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The Book of Lilith

3.99 of 5 stars 3.99  ·  rating details  ·  82 ratings  ·  19 reviews
The Book of Lilith tells the story of Lilith, who was really the first woman created by God, and who just happened to have been created before Adam. Her job is to give all the things in the world souls, while Adam's is to create rules and law out of chaos
Paperback, 240 pages
Published July 31st 2007 by
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Dec 19, 2007 Robert rated it 5 of 5 stars  ·  (Review from the author)
Recommends it for: anyone over ten
First, let me be honest -- I wrote this book.

There. That said, I also read a lot -- I own a personal library with maybe 5000 books in it, mostly paperbacks, and have read close to a book a day, on average, over most of my life starting back when I was about 7. So I take books very seriously.

Here, therefore, is an author's review.

The Book of Lilith is a story that should make you laugh, and maybe make you cry, just a bit. It should make you think. Lilith (as some of you may know) is in Jewish myt
Sabrina  Williams
Feb 23, 2008 Sabrina Williams rated it 5 of 5 stars
Recommended to Sabrina by: Breeni Books
The Book of Lilith is an extraordinary fictional account of the life of Lilith, here portrayed as the first woman of Creation rather than the succubus or demoness of certain myths. The story begins with the somewhat exasperated account of a college professor, perplexed at why he has been chosen as a key contact for the Iraqi woman who has salvaged a collection of scrolls she believes are valuable. The woman has been beaten, raped, and enslaved, but she still manages to trick her captor into allo ...more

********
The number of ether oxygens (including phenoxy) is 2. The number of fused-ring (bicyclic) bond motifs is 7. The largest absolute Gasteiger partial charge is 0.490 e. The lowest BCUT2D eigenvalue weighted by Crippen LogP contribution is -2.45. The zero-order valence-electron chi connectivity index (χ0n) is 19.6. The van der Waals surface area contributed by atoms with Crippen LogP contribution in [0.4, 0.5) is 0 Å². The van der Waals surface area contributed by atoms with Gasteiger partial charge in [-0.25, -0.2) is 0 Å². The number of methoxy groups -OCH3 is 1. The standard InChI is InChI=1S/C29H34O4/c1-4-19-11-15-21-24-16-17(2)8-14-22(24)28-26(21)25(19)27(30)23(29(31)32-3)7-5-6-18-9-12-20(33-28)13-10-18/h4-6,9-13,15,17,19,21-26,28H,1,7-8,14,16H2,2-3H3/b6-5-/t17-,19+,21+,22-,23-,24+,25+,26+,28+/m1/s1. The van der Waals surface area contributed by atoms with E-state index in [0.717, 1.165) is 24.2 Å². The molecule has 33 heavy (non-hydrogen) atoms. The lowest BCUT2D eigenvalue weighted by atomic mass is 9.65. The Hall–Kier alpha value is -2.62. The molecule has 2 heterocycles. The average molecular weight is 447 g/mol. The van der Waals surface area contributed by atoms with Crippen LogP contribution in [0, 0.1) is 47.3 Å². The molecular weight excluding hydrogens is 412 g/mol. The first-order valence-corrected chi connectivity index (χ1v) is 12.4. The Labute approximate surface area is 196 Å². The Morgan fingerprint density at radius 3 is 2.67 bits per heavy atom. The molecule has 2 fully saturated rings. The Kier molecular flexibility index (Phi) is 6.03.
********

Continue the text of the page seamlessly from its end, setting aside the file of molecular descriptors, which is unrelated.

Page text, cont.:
Nov 03, 2008 Robin rated it 4 of 5 stars
Recommends it for: anyone interested in spiritual philosophy
This is an astounding read. While I have a few issues with the writing style and the editing work, the author has done a phenomenal job of presenting an extremely mystical message in a story that seems concrete, despite touches of the fantastic. It is a myth for our times, in the true sense of the word; that is, a myth is a human-god story that helps us humans grasp some aspect or aspects of the nature of god.
May 22, 2008 Kristjan rated it 3 of 5 stars
Recommends it for: Anybody interested in thinking differently
Recommended to Kristjan by: rgb RobertGBrown
This story is a fantastical retelling of the mythic origins of man (and woman) told from a moderately feminist point of view with a fair amount of eastern philosophy mixed in. It begins with the presumption that Lilith was actually the first human soul and that through her love for others, God granted souls to all living things ... Including Adam, the first man. As the story unfolds, the author introduces from very interesting concepts about why we were created, what the soul does for us and how ...more
The history of religion has never been so much FUN! Oddly enough, the fun never obscures the history of the world... a clever balancing act, well done.
Lee Harmon
This is the true Book of Lilith, recently discovered beneath Iraqi soil and dated to about 4,000 BC. It's been painstakingly translated by Professor Brown, and an unnamed accomplice who prefers anonymity to unparalleled fame. (Do not confuse Brown's publication of the Book of Lilith with the forgeries of more noted scholars).

If you've never heard of Lilith, you're in for a treat. In Mesopotamian mythology, she is related to a class of demons, and in Jewish midrash, she's the first wife of Adam,
Cheryl Anne Gardner
A Tried and True rather interesting albeit dark sometimes comedic approach to the Myths of Creation...

Of course it all starts with an email. Why not! A mysterious email from a woman in a war-ravaged country, claiming she has discovered something that would change the face of archaeology and religion forever.

And here we get introduced to Lilith. God’s first creation of soul -- her duty, to give the world a soul. The story continues with the first person translation of the scrolls of Lilith – her